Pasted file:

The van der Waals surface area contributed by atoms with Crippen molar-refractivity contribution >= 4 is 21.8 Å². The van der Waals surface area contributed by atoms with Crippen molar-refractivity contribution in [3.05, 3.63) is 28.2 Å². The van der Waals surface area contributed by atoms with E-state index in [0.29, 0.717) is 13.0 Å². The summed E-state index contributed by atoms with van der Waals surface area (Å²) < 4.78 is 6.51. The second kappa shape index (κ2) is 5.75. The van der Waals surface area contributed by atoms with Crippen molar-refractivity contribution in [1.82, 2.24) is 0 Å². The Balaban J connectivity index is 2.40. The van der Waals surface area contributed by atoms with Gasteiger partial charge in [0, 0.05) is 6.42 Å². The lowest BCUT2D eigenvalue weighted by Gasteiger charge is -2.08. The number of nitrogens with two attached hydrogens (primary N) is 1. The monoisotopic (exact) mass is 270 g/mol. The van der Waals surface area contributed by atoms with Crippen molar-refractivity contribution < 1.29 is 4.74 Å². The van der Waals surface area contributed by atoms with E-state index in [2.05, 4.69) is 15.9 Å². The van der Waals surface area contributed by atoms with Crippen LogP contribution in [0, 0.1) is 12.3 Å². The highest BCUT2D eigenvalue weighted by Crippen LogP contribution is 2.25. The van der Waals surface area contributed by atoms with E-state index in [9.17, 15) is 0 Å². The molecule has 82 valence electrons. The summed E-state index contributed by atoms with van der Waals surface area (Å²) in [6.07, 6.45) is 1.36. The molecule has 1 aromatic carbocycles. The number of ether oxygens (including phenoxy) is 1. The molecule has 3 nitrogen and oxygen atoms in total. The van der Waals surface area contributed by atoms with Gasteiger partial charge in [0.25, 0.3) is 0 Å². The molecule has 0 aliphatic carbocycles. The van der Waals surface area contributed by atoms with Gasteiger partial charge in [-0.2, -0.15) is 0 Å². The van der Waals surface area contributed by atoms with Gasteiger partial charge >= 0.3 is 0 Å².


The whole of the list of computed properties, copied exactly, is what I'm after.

The van der Waals surface area contributed by atoms with Crippen molar-refractivity contribution >= 4 is 21.8 Å². The van der Waals surface area contributed by atoms with Crippen molar-refractivity contribution in [3.05, 3.63) is 28.2 Å². The van der Waals surface area contributed by atoms with E-state index in [0.29, 0.717) is 13.0 Å². The summed E-state index contributed by atoms with van der Waals surface area (Å²) < 4.78 is 6.51. The second kappa shape index (κ2) is 5.75. The van der Waals surface area contributed by atoms with Crippen molar-refractivity contribution in [1.82, 2.24) is 0 Å². The Balaban J connectivity index is 2.40. The van der Waals surface area contributed by atoms with Gasteiger partial charge in [0, 0.05) is 6.42 Å². The lowest BCUT2D eigenvalue weighted by Gasteiger charge is -2.08. The number of nitrogens with two attached hydrogens (primary N) is 1. The monoisotopic (exact) mass is 270 g/mol. The van der Waals surface area contributed by atoms with Crippen molar-refractivity contribution < 1.29 is 4.74 Å². The van der Waals surface area contributed by atoms with E-state index in [2.05, 4.69) is 15.9 Å². The van der Waals surface area contributed by atoms with Crippen LogP contribution in [0, 0.1) is 12.3 Å². The highest BCUT2D eigenvalue weighted by Crippen LogP contribution is 2.25. The van der Waals surface area contributed by atoms with E-state index in [9.17, 15) is 0 Å². The molecule has 82 valence electrons. The summed E-state index contributed by atoms with van der Waals surface area (Å²) in [6.07, 6.45) is 1.36. The molecule has 1 aromatic carbocycles. The number of ether oxygens (including phenoxy) is 1. The molecule has 3 nitrogen and oxygen atoms in total. The van der Waals surface area contributed by atoms with Gasteiger partial charge in [0.25, 0.3) is 0 Å². The molecule has 0 aliphatic carbocycles. The van der Waals surface area contributed by atoms with Gasteiger partial charge in [-0.2, -0.15) is 0 Å². The van der Waals surface area contributed by atoms with Gasteiger partial charge >= 0.3 is 0 Å².